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Ph.D. Plant Biology University of California at Berkeley, 2012
B.A. Natural Sciences New College of Florida, 1998
Our laboratory investigates the effects of drought and other abiotic stresses on the microbiomes associated with Sorghum bicolor and other grass species. With the world population expected to reach 9 billion by 2050, it is estimated that the global food supply will need to increase by 70 percent to meet rapidly rising demand. Changes in the global climate may well compound this challenge, as predicted increases in environmental stresses, such as drought and high-salinity, are expected to reduce crop productivity. Recent studies demonstrated that microbial symbionts of crop plants are capable of enhancing the abiotic stress tolerance of their host. However, only a tiny fraction of plant microbiomes have been uncovered and evaluated. Thus, research and new tools are needed to develop a better understanding of the interrelationship between crop plant abiotic stress tolerance and crop plant microbiomes.
Our lab is also interested in understanding the role of plant growth promoting microbes (PGPM) in improving abiotic stress response in their plant hosts. Using a variety of culture and genomics-based approaches, we are working to uncover the host machinery manipulated by several PGPM species, which in turn may serve as potential targets for direct crop improvement through conventional breeding practices.-Additionally, the lab works on developing statistical methods and computational tools to investigate plant-associated microbiomes and stress response. These tools will be used to enable cross-species and cross-environment comparitive analyses, and a more holistic understanding of the plant and its microbial community.
Natural variaton in drought response in the phytobiomes of Sorghum bicolor and other crop species
Plant-associated microbial communities play an essential role in determining the phenotypic output of their hosts. Some of these bacteria and fungi confer benefit to crop species through increasing nutrient and resource uptake efficiency, out-competing plant pathogens, and improving abiotic stress response. Despite much research, only a tiny fraction of plant microbiomes have been uncovered and evaluated, and many of the rules governing microbial community recruitment to the host microbiome remain unknown, especially in atypically environments such as those governed by environmental stress. Drought stress is arguably the most critical environmental stress for crop production in many parts of the world and will increasingly become a greater factor with climate change; many microbial species have been shown to be capable of improving drought response in a variety of crop species. Sorghum bicolor, a crop with both feedstock and biofuels potential, is frequently grown in dry climates with frequent periods of drought.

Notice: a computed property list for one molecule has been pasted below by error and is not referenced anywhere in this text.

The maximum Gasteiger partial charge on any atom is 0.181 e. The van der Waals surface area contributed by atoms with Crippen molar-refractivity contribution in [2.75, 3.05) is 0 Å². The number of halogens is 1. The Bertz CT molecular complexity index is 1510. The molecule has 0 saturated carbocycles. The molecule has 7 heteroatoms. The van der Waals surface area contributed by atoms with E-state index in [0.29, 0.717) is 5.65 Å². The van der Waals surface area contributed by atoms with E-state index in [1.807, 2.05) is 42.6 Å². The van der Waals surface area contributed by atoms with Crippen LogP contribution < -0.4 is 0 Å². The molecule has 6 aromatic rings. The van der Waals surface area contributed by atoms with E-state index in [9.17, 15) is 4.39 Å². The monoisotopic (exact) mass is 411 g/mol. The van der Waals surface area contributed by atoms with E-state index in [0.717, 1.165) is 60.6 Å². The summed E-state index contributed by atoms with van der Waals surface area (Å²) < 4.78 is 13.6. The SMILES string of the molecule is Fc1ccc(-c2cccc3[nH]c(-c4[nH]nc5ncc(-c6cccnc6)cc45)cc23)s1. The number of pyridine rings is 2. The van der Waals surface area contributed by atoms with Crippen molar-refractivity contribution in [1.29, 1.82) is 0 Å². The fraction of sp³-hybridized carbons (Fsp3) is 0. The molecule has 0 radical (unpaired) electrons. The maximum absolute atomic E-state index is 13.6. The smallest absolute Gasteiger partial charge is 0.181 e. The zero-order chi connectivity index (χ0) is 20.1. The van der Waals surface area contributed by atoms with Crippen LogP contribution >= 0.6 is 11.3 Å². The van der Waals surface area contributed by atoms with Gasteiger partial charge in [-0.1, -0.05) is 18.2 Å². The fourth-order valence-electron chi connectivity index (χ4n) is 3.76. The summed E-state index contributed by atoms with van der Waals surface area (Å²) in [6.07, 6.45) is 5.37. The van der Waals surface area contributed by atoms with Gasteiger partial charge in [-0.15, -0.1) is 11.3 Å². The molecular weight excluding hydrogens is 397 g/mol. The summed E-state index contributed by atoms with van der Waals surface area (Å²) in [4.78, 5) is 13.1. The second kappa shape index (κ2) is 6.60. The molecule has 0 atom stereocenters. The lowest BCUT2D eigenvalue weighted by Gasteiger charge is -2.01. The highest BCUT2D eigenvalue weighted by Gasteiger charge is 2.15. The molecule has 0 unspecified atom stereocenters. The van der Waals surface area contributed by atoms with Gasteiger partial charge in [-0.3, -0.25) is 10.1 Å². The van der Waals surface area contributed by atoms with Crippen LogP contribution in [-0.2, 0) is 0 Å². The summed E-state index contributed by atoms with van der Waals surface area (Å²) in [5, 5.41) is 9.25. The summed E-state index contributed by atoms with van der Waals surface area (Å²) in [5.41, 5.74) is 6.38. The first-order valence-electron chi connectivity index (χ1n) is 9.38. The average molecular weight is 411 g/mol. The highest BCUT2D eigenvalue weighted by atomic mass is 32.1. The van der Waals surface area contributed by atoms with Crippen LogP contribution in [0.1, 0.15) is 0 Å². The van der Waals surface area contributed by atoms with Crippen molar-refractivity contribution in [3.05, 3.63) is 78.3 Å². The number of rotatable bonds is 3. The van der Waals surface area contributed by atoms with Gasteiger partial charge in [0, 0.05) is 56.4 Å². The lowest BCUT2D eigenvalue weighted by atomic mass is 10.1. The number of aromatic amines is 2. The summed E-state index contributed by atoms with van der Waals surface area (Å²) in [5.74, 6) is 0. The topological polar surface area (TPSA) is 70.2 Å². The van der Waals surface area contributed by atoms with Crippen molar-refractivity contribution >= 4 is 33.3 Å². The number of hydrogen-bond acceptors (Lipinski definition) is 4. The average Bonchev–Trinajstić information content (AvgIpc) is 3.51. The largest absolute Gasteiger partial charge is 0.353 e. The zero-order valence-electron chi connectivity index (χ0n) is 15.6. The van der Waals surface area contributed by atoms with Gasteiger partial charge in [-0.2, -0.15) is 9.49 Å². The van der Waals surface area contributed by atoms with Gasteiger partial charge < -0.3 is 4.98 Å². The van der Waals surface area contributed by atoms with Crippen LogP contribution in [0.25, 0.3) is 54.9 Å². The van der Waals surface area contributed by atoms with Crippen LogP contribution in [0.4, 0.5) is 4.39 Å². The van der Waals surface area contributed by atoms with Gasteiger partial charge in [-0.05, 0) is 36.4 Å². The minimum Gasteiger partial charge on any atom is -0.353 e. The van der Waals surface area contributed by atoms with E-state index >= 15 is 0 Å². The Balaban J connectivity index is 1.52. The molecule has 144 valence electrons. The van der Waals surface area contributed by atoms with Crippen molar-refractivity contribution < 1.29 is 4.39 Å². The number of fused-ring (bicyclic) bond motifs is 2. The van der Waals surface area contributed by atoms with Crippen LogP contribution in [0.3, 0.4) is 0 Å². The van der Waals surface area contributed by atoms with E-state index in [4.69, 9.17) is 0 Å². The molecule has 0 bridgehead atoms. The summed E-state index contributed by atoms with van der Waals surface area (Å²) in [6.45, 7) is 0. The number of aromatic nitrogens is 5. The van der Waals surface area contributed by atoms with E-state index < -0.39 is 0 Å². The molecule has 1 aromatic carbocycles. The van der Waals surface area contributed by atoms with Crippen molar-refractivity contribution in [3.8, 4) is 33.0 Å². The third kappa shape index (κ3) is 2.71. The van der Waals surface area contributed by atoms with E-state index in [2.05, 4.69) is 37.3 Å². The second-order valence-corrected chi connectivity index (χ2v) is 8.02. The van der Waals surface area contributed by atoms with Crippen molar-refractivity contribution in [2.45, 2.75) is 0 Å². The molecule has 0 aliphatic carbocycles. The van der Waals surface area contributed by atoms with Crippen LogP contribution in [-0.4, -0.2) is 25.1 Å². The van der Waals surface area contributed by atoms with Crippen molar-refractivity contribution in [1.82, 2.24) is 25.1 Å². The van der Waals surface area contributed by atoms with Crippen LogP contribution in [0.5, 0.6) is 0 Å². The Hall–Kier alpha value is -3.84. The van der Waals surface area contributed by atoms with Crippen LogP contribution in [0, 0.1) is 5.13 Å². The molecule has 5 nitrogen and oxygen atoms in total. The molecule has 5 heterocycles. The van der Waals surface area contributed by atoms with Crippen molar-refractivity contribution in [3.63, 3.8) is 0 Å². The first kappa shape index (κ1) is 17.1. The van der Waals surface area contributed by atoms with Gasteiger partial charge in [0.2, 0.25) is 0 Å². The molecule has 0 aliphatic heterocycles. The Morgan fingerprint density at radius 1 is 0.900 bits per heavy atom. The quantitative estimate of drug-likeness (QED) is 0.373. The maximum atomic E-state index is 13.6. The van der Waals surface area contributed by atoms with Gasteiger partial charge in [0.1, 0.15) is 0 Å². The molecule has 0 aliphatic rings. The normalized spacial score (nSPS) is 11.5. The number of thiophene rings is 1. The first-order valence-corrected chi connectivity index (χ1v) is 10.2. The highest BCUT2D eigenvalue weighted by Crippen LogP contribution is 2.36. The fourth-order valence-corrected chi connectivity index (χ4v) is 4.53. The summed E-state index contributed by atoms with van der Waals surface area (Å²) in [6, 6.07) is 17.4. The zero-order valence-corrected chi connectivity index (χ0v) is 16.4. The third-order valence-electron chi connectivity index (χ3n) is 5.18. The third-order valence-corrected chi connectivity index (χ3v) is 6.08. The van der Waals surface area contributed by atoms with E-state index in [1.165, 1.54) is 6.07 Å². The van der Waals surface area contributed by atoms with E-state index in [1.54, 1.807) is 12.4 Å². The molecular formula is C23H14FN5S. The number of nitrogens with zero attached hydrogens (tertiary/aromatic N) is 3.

Sorghum as a model for drought tolerance research
We are interested in addressing the following questions related to phytobiomes, drought stress and Sorghum bicolor: 1) What are the general and species-specific plant microbiome responses to abiotic stress across the grasses? Recent work in other plant systems has demonstrated that host genetics can play a role in selecting for specific microbial communities, but the extent to which the plant microbiome differs under abiotic stress between diverse grass species grown within the same soil has yet to be explored. 2) When and how do plant microbiomes respond to drought? The proposed work will uncover temporal changes in bacterial community structure in Sorghum bicolor as it acclimates to and recovers from drought, identifying key community members that increase and decrease in abundance during environmental stress. 3) How does species-species interaction within microbial communities affect relative root colonization efficiency under drought, and to what extent do root endophytes of sorghum effectively colonize other grass species? A novel high-throughput pooling strategy will be used to screen strains from a microbial library for their relative ability to colonize sorghum and to promote plant growth under drought conditions.
Plant growth promoting microbes and abiotic stress response in crop species
A large variety of plant growth promoting microbes (PGPM) have been shown to be capable of reducing abiotic stress response in their plant hosts, though the mechanisms through which they act are still being explored and established. In addition to a number of characterized strategies of growth promotion, including improved nutrient exchange, production of phytohormones, and competition with pathogens, recent research continues to unveil novel pathways through which PGPM benefit their hosts. Using genomics-based approaches, we are working to uncover the host machinery manipulated by several PGPM species in Sorghum and other species.